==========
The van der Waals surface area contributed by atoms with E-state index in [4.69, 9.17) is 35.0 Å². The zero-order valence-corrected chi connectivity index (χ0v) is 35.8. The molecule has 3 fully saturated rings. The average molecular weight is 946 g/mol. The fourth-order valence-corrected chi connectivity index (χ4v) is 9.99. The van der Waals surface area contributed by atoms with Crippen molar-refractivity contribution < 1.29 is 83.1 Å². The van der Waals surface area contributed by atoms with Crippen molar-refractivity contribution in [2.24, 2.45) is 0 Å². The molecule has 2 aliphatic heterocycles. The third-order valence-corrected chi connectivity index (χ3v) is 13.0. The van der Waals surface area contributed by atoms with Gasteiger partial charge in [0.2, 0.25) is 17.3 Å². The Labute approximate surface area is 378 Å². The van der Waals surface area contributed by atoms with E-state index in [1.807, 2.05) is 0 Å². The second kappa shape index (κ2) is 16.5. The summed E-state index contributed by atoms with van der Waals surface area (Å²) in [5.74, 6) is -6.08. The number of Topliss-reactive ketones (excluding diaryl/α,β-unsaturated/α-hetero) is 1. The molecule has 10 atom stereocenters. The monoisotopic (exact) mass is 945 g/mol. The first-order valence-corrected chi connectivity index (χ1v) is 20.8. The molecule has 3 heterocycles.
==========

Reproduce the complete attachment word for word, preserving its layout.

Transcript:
The van der Waals surface area contributed by atoms with E-state index in [4.69, 9.17) is 35.0 Å². The zero-order valence-corrected chi connectivity index (χ0v) is 35.8. The molecule has 3 fully saturated rings. The average molecular weight is 946 g/mol. The fourth-order valence-corrected chi connectivity index (χ4v) is 9.99. The van der Waals surface area contributed by atoms with Crippen molar-refractivity contribution < 1.29 is 83.1 Å². The van der Waals surface area contributed by atoms with Crippen molar-refractivity contribution in [2.24, 2.45) is 0 Å². The molecule has 2 aliphatic heterocycles. The third-order valence-corrected chi connectivity index (χ3v) is 13.0. The van der Waals surface area contributed by atoms with Gasteiger partial charge in [0.2, 0.25) is 17.3 Å². The Labute approximate surface area is 378 Å². The van der Waals surface area contributed by atoms with E-state index in [1.807, 2.05) is 0 Å². The second kappa shape index (κ2) is 16.5. The summed E-state index contributed by atoms with van der Waals surface area (Å²) in [5.74, 6) is -6.08. The number of Topliss-reactive ketones (excluding diaryl/α,β-unsaturated/α-hetero) is 1. The molecule has 10 atom stereocenters. The monoisotopic (exact) mass is 945 g/mol. The first-order valence-corrected chi connectivity index (χ1v) is 20.8. The molecule has 3 heterocycles.